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Have you ever sat in worship, “up close and personal,” with people who are very different than you — at least in the obvious ways? Try it, and you’ll discover that it adds a totally different dynamic to being church.

My wife Jan (who writes a seriously inviting blog, by the way) is pastor of a small, inner city church that we helped to start several years ago. With several friends of similar mind, we set out to experiment with non-traditional ways of being a faith community, and expressed a common desire to live out the presence of Christ in downtown Raleigh.

For a couple of years we met regularly and talked a lot about our concern for the downtrodden, and our desire to welcome all who sought the love of Christ.

Our conversations, however inspired and intriguing to us, had little impact on the community.

This past summer, we decided to take a different approach. Along with two student interns, Jan started spending time down in Moore Square, a popular hangout for homeless people in Raleigh. They volunteered at a women’s shelter, a soup kitchen, and an organization that serves AIDS patients.

Before long, philosophy turned to faces, needs took on names, and our congregation began to change.

When we met last Sunday, our gathering included not just the white, well-educated, middle class folk we started with, but people who sleep in corners and carry their worldly goods in a sack. There were worshipers who suffer from AIDS and/or Hepatitis C. There were people of differing ethnic backgrounds and gender preferences, men who’ve spent time in gangs and in prison, some who can barely read.

Most of our new friends participate eagerly in our communal worship and study activities, adding a dynamic that rarely surfaces in traditional churches. For example, Jan recently led a study of John 5:1-18, the story of a crippled man who had spent 38 years by a healing pool without being healed.

In the story, Jesus bluntly asked the man, “Do you want to be made well?”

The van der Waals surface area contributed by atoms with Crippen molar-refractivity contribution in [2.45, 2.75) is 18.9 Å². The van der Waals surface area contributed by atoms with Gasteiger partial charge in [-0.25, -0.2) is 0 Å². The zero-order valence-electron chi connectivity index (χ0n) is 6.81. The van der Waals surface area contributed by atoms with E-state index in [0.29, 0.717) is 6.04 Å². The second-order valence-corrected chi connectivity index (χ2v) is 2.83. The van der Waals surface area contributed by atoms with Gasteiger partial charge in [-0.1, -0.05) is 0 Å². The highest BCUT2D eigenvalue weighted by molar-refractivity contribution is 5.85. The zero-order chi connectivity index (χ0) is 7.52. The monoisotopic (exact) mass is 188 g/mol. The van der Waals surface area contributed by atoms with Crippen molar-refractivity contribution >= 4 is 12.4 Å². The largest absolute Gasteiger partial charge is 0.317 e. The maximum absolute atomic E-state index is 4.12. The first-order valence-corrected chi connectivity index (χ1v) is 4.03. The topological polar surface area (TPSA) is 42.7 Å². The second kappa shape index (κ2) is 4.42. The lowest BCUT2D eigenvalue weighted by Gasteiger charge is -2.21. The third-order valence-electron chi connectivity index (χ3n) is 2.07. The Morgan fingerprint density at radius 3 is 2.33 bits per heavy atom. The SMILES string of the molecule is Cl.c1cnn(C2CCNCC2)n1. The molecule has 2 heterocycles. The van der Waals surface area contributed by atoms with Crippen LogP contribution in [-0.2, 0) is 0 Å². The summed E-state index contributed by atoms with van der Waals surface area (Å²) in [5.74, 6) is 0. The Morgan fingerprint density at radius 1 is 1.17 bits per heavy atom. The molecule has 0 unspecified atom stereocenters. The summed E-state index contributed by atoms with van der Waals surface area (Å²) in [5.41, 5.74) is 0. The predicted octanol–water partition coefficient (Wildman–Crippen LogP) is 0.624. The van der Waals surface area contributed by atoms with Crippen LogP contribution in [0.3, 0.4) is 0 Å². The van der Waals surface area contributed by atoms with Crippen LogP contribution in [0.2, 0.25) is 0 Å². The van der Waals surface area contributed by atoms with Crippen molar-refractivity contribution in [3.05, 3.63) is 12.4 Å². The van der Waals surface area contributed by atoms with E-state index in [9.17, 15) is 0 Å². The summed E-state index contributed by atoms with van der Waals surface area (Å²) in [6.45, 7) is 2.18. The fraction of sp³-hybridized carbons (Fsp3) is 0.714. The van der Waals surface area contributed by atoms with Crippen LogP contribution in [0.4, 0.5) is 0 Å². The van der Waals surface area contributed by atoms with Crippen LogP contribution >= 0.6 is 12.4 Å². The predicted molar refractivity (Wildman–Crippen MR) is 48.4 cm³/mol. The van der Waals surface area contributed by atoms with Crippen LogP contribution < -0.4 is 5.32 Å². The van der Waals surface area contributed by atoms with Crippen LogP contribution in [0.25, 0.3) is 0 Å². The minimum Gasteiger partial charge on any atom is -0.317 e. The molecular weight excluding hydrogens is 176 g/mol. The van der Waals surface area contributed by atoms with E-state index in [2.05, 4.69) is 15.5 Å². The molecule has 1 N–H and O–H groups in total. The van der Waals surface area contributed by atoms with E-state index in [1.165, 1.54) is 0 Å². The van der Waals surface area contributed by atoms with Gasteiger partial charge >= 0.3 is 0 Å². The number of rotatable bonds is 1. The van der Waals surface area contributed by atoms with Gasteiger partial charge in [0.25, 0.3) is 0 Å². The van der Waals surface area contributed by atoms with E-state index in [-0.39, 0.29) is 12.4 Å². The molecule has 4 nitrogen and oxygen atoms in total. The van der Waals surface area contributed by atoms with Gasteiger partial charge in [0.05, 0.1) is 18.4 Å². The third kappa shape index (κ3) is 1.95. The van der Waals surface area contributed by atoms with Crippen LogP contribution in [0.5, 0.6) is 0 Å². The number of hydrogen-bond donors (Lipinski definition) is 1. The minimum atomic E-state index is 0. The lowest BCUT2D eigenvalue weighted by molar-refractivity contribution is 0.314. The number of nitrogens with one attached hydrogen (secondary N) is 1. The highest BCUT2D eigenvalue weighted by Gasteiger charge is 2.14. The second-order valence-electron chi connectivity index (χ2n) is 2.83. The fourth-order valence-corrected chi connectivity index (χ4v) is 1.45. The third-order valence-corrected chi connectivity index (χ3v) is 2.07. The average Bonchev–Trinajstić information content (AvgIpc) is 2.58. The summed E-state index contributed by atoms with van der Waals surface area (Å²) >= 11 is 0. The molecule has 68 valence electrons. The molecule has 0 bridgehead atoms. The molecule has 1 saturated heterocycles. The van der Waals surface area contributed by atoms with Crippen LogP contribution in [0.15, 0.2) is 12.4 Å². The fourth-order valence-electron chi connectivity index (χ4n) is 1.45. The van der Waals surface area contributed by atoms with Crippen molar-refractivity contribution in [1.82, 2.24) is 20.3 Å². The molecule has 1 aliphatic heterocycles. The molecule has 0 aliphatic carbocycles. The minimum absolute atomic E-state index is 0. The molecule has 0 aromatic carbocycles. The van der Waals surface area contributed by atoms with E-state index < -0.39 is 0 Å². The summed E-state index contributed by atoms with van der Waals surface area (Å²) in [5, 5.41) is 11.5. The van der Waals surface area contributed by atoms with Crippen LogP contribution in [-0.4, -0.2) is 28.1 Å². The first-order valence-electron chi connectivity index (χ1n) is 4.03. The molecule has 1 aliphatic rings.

Jan asked the group to reflect on reasons why some people might not want to be healed. We expected sophisticated observations like “they might get less attention,” “they might lose an emotional crutch,” or “they might be afraid of change.”

But that’s not what we heard. A man showing the physical effects of Hep-C said “I just found a place to stay. If I go to the hospital, it might not be there when I get back.” In his case, “a place to stay” might be a covered alcove behind a building where no one else is sleeping, but he doesn’t want to lose it.

Another man, one who has endured the harsh drugs that fight HIV/AIDS for more than a decade, quietly observed “The side effects of some drugs are so painful that some people would rather die than endure them.”

Someone said, matter-of-factly, “If you get well, you might lose your disability check, and not have any income.”

A former drug addict mumbled an answer that no one understood. His pregnant girlfriend, happy to be in a safe place, slept soundly on the floor, responding to the question with loud snores.

It was not your typical set of responses, nor the typical crowd you’d expect to find in church.

I suspect, however, it is exactly the sort of crowd that Jesus would attract if he came walking through Raleigh.

Following him can be quite an adventure.

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